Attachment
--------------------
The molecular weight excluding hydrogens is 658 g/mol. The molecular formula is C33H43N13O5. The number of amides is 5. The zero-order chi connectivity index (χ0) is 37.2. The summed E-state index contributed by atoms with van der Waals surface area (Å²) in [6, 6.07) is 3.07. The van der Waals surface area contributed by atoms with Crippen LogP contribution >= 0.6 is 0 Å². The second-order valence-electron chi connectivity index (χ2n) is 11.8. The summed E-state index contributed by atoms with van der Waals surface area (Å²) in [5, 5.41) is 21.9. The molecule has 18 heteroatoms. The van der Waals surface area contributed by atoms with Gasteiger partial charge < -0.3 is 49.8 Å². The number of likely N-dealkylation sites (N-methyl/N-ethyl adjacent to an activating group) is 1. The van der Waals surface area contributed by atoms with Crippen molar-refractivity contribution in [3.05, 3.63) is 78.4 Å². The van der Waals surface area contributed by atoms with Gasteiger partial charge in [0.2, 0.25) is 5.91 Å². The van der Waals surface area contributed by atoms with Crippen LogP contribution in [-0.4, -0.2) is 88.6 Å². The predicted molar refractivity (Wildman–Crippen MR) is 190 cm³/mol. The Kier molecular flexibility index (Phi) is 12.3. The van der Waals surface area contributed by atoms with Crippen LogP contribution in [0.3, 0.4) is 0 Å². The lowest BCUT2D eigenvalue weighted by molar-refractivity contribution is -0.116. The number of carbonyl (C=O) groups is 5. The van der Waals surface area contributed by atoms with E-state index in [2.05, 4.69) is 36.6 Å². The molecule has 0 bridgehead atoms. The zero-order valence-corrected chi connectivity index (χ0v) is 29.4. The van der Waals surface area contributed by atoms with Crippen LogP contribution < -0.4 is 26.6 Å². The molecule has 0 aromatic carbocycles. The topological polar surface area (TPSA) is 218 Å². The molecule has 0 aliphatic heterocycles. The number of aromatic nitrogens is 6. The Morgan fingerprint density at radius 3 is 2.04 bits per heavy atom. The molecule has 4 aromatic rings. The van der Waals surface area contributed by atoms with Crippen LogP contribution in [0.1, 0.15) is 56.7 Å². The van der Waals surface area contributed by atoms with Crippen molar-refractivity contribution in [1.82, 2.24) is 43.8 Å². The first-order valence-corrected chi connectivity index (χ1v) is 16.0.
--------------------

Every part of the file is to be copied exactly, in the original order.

The molecular weight excluding hydrogens is 658 g/mol. The molecular formula is C33H43N13O5. The number of amides is 5. The zero-order chi connectivity index (χ0) is 37.2. The summed E-state index contributed by atoms with van der Waals surface area (Å²) in [6, 6.07) is 3.07. The van der Waals surface area contributed by atoms with Crippen LogP contribution >= 0.6 is 0 Å². The second-order valence-electron chi connectivity index (χ2n) is 11.8. The summed E-state index contributed by atoms with van der Waals surface area (Å²) in [5, 5.41) is 21.9. The molecule has 18 heteroatoms. The van der Waals surface area contributed by atoms with Gasteiger partial charge < -0.3 is 49.8 Å². The number of likely N-dealkylation sites (N-methyl/N-ethyl adjacent to an activating group) is 1. The van der Waals surface area contributed by atoms with Crippen molar-refractivity contribution in [3.05, 3.63) is 78.4 Å². The van der Waals surface area contributed by atoms with Gasteiger partial charge in [0.2, 0.25) is 5.91 Å². The van der Waals surface area contributed by atoms with Crippen LogP contribution in [-0.4, -0.2) is 88.6 Å². The predicted molar refractivity (Wildman–Crippen MR) is 190 cm³/mol. The Kier molecular flexibility index (Phi) is 12.3. The van der Waals surface area contributed by atoms with Crippen LogP contribution in [0.3, 0.4) is 0 Å². The lowest BCUT2D eigenvalue weighted by molar-refractivity contribution is -0.116. The number of carbonyl (C=O) groups is 5. The van der Waals surface area contributed by atoms with E-state index in [2.05, 4.69) is 36.6 Å². The molecule has 0 bridgehead atoms. The zero-order valence-corrected chi connectivity index (χ0v) is 29.4. The van der Waals surface area contributed by atoms with Crippen LogP contribution < -0.4 is 26.6 Å². The molecule has 0 aromatic carbocycles. The topological polar surface area (TPSA) is 218 Å². The molecule has 0 aliphatic heterocycles. The number of aromatic nitrogens is 6. The Morgan fingerprint density at radius 3 is 2.04 bits per heavy atom. The molecule has 4 aromatic rings. The van der Waals surface area contributed by atoms with Crippen LogP contribution in [0.1, 0.15) is 56.7 Å². The van der Waals surface area contributed by atoms with Crippen molar-refractivity contribution in [1.82, 2.24) is 43.8 Å². The first-order valence-corrected chi connectivity index (χ1v) is 16.0.